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  • Angela Tessitore

5 Takeaways from PPRA’s Implementing DEI in the Workplace Webinar

Updated: Jun 30, 2021

PRSSA members have access to a variety of webinars, and I recently attended Philadelphia Public Relations Association’s webinar on implementing diversity, equity and inclusion in the workplace. I felt that this would be a great opportunity to educate myself as a member of the diversity and inclusion committee since DEI is relevant in student organizations as well.

The webinar featured three panelists: Carmella Glover, the president of the Diversity Action Alliance, Jameel Rush, the vice president of diversity, equity and inclusion for The Philadelphia Inquirer, and Liz Semon, the diversity, equity and inclusion lead for Vault Communications.

Here are five takeaways I learned from the panelists about the best practices for implementing DEI.

DEI is critical for organizations to survive in today’s world

After the murder of George Floyd in May of 2020, many organizations took a stand against police brutality. These statements against police brutality came years after countless Black lives were lost by the hands of police, and many organizations acknowledged that they should have taken action sooner. Acknowledging mistakes in the past is the first step to progress and without adequate DEI programs or resources, many organizations will likely fail in today’s world.

Creating spaces for discussion is vital

If employees experience mistreatment based on race, sex, religion or gender, there needs to be clear resources employees can use to report these experiences. A culture needs to be created where employees feel comfortable communicating issues to leadership. If employees feel like they will be fired, demoted or scolded for reporting mistreatment, organizations' DEI efforts will undoubtedly fail.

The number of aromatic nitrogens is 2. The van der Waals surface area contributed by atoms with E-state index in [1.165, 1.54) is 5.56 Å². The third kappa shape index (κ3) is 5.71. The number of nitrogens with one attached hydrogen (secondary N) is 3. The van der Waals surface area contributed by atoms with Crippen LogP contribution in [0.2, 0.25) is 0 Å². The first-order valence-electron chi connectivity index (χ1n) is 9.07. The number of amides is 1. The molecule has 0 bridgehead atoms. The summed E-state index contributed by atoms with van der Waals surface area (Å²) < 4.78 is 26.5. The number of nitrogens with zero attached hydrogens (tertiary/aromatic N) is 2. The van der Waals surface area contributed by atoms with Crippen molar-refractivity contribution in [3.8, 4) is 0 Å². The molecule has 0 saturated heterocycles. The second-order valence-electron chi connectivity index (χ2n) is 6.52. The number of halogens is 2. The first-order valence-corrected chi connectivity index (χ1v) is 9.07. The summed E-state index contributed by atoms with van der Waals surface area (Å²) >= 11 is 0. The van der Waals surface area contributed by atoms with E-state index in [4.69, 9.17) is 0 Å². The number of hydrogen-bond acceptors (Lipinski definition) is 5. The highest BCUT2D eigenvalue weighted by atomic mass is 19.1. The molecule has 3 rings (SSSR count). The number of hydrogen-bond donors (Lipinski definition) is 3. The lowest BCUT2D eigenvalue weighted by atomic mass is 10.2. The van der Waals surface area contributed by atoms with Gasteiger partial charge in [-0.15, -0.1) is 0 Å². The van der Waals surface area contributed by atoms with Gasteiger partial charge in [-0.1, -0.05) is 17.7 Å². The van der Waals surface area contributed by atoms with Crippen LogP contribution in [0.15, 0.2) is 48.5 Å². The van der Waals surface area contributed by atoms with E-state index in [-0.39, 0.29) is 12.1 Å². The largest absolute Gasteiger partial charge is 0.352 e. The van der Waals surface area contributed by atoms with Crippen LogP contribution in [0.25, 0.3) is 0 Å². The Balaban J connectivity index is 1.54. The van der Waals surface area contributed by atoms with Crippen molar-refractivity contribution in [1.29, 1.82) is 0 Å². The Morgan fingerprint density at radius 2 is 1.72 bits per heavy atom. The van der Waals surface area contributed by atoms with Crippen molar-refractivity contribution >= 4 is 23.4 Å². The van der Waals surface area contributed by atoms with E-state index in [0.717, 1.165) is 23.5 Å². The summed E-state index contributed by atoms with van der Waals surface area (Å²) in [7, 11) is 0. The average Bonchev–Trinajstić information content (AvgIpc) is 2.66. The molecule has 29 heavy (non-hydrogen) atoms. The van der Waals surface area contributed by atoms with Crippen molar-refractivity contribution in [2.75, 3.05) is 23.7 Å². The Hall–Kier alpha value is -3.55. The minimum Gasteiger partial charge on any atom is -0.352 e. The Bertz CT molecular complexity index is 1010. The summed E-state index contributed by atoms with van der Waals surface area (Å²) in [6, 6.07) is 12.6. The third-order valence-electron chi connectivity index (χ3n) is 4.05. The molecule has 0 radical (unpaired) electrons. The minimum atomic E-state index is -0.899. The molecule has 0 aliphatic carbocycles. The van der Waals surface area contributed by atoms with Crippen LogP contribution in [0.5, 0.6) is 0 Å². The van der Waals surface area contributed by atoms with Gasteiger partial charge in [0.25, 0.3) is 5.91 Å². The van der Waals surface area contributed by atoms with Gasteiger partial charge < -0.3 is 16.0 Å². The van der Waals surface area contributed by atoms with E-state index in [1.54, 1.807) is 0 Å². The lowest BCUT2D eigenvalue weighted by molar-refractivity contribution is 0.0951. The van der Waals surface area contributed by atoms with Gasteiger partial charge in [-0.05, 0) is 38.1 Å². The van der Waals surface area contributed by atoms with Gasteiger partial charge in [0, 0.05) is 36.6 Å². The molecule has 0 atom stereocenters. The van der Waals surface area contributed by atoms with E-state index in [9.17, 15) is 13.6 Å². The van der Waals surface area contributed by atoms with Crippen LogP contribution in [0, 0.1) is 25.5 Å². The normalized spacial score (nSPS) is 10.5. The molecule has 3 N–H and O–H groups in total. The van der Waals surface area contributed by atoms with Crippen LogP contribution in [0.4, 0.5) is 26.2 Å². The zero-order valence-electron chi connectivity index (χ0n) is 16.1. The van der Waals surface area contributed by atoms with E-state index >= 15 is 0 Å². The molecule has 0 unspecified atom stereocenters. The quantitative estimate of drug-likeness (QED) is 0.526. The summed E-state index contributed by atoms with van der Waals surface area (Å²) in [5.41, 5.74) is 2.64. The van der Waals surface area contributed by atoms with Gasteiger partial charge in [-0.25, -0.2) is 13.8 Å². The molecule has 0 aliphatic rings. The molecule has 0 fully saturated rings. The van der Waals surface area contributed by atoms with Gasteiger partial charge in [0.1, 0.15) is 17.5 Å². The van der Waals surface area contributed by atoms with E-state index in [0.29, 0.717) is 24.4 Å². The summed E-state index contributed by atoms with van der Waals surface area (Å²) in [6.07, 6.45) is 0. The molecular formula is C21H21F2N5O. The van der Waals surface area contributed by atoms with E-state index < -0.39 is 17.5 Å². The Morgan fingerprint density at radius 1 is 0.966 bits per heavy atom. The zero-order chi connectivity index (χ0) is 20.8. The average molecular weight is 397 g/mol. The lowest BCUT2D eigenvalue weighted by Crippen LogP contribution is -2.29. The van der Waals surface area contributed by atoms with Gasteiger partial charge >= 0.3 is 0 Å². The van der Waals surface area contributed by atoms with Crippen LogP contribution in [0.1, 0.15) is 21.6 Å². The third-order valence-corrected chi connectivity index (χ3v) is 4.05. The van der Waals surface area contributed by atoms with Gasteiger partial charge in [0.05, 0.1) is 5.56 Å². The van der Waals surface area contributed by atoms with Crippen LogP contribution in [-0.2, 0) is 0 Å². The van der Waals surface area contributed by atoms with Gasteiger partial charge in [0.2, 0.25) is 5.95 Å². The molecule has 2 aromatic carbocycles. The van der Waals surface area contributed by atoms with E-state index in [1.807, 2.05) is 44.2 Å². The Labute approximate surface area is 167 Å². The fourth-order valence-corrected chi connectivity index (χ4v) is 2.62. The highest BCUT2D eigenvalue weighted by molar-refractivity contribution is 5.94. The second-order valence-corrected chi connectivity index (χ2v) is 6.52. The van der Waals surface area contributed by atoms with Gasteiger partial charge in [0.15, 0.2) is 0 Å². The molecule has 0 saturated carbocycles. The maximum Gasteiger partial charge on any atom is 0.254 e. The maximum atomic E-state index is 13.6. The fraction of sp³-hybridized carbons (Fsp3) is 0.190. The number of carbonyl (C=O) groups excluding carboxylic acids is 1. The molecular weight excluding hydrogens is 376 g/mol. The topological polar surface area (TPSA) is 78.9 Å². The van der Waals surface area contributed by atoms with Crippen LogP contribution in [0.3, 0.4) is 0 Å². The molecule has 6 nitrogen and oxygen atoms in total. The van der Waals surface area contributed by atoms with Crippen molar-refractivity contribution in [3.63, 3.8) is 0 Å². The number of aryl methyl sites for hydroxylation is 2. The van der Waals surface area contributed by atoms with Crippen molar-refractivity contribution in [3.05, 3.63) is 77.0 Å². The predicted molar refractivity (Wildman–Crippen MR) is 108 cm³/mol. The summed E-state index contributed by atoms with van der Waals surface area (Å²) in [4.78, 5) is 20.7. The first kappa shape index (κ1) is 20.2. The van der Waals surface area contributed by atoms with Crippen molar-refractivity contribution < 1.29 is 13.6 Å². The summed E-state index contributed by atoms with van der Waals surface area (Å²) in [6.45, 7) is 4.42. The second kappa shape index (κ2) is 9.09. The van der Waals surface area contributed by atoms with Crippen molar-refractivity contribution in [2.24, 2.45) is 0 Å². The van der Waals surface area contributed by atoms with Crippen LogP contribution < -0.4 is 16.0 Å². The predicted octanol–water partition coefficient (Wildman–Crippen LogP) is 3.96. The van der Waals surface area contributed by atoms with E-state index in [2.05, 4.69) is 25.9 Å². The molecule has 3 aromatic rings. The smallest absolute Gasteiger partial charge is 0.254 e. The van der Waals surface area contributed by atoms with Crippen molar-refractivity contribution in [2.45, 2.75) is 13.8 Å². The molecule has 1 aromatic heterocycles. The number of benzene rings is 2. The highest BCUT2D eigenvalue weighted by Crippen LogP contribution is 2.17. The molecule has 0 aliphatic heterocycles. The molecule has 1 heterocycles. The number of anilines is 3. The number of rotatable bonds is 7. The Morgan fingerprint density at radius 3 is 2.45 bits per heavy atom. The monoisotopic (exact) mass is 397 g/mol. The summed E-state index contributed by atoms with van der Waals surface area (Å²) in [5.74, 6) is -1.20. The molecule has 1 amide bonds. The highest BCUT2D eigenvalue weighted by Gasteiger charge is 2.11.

DEI is more than just bringing people into the room

Individuals feeling represented in the workplace by seeing others that have similar backgrounds is important, but DEI efforts can’t last if groups of people don’t feel valued. For example, an organization may have several Black employees but if these individuals experience instances of racism, no accomplishment has been achieved in DEI. The culture of the workplace must change where every employee feels like they’re being valued and treated equally.

Leadership must acknowledge the importance of DEI

Leaders within organizations and workplaces must create the change and establish the importance of DEI. These leaders have the ability to encourage other employees to participate in DEI efforts. Employees at any level should want to educate themselves through DEI programs, webinars and other resources. If organizations want every employee to feel included and valued, actions from the top of leadership will greatly help.

PR professionals must be familiar with DEI

PR agencies are interacting with more clients who want to improve their DEI efforts as they interact with the public. These clients look to PR professionals for help, so it’s our job to be up to date on correct terminology surrounding conversations about racial, socio-economic, gender and LGTBQ experiences. As professional communicators, we must recognize that DEI enters the public relations world, and we will continue to interact with DEI as the future progresses.

This blog post was written by Angela Tessitore, Treasurer

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